That double trigger guard leads me to believe that there had to have been a trigger in the second one. The backwards-looking trigger may have been an early fire-selector.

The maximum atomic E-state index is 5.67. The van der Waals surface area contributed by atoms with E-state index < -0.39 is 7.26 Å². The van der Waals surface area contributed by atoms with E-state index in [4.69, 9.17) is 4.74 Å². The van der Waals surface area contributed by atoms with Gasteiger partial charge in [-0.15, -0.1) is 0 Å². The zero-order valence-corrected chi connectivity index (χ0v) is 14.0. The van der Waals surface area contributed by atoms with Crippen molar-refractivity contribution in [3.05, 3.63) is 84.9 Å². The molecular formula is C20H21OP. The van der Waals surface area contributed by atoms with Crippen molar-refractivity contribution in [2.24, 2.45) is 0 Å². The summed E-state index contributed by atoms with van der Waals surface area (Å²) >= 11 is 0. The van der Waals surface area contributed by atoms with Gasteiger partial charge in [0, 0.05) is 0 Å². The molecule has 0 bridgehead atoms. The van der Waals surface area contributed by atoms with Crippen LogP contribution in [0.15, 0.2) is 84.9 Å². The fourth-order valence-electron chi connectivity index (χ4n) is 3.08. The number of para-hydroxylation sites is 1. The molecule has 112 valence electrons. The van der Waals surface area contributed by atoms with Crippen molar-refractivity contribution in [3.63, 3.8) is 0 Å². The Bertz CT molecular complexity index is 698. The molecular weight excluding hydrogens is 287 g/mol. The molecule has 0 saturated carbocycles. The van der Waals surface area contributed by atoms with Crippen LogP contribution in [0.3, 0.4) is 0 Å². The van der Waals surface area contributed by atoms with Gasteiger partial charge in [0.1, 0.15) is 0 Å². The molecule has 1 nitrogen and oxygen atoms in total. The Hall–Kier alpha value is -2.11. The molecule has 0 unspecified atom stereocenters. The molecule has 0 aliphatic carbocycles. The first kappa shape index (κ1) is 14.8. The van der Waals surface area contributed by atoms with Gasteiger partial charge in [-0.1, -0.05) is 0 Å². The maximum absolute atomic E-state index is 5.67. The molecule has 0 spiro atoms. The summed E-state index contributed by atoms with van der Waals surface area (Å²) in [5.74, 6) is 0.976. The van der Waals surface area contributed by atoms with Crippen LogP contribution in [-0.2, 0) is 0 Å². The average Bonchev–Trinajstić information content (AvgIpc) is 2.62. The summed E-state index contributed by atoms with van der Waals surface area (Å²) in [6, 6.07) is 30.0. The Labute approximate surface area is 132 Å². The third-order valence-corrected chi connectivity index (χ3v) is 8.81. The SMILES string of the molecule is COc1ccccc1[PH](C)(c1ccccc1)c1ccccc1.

Interesting concept, though. The spring mechanism transforms it into sort of like a hand-held Gatling gun, only with a revolving chamber instead of revolving barrels. It does get away from having to deal with the engineering and timing of a gas-operating system. On the other hand, it's hard for me to imagine that a clockwork-powered operating mechanism would stand up to the rigors of military usage. And given that the .44 Henry and the .56 Spencer metallic cartridges were already developed by 1863, a front-loading repeating rifle had to have been seen, even then, as a technological dead end.